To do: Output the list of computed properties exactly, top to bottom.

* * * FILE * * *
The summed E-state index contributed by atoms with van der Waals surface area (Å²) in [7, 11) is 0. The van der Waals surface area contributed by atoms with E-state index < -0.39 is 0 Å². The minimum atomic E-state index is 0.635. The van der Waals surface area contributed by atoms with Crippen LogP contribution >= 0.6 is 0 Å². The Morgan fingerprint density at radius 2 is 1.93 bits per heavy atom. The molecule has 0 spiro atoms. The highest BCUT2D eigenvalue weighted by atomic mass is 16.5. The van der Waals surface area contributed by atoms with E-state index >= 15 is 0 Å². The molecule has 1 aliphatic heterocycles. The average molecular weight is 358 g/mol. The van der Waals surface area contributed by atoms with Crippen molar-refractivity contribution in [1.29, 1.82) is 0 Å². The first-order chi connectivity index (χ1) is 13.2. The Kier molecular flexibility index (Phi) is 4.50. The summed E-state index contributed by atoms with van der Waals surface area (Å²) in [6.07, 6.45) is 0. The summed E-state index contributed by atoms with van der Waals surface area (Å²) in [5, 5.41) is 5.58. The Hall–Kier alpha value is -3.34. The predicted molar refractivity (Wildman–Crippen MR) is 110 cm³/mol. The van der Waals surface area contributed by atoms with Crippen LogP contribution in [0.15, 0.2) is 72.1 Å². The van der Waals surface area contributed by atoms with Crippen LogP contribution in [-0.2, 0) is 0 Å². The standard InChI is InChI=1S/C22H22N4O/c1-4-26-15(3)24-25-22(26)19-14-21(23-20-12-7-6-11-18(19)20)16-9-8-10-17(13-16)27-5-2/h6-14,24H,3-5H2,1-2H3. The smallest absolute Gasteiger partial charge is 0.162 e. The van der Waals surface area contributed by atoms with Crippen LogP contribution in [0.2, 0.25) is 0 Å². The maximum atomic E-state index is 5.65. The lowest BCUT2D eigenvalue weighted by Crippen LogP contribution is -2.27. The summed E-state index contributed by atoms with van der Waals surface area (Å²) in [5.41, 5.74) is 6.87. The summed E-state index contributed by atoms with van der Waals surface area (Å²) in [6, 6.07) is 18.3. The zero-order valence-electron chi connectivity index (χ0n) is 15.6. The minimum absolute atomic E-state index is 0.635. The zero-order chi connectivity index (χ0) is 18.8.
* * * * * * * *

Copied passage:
The summed E-state index contributed by atoms with van der Waals surface area (Å²) in [7, 11) is 0. The van der Waals surface area contributed by atoms with E-state index < -0.39 is 0 Å². The minimum atomic E-state index is 0.635. The van der Waals surface area contributed by atoms with Crippen LogP contribution >= 0.6 is 0 Å². The Morgan fingerprint density at radius 2 is 1.93 bits per heavy atom. The molecule has 0 spiro atoms. The highest BCUT2D eigenvalue weighted by atomic mass is 16.5. The van der Waals surface area contributed by atoms with E-state index >= 15 is 0 Å². The molecule has 1 aliphatic heterocycles. The average molecular weight is 358 g/mol. The van der Waals surface area contributed by atoms with Crippen molar-refractivity contribution in [1.29, 1.82) is 0 Å². The first-order chi connectivity index (χ1) is 13.2. The Kier molecular flexibility index (Phi) is 4.50. The summed E-state index contributed by atoms with van der Waals surface area (Å²) in [6.07, 6.45) is 0. The summed E-state index contributed by atoms with van der Waals surface area (Å²) in [5, 5.41) is 5.58. The Hall–Kier alpha value is -3.34. The predicted molar refractivity (Wildman–Crippen MR) is 110 cm³/mol. The van der Waals surface area contributed by atoms with Crippen LogP contribution in [0.15, 0.2) is 72.1 Å². The van der Waals surface area contributed by atoms with Crippen LogP contribution in [-0.2, 0) is 0 Å². The standard InChI is InChI=1S/C22H22N4O/c1-4-26-15(3)24-25-22(26)19-14-21(23-20-12-7-6-11-18(19)20)16-9-8-10-17(13-16)27-5-2/h6-14,24H,3-5H2,1-2H3. The smallest absolute Gasteiger partial charge is 0.162 e. The van der Waals surface area contributed by atoms with Crippen LogP contribution in [0.2, 0.25) is 0 Å². The maximum atomic E-state index is 5.65. The lowest BCUT2D eigenvalue weighted by Crippen LogP contribution is -2.27. The summed E-state index contributed by atoms with van der Waals surface area (Å²) in [5.41, 5.74) is 6.87. The summed E-state index contributed by atoms with van der Waals surface area (Å²) in [6, 6.07) is 18.3. The zero-order valence-electron chi connectivity index (χ0n) is 15.6. The minimum absolute atomic E-state index is 0.635. The zero-order chi connectivity index (χ0) is 18.8.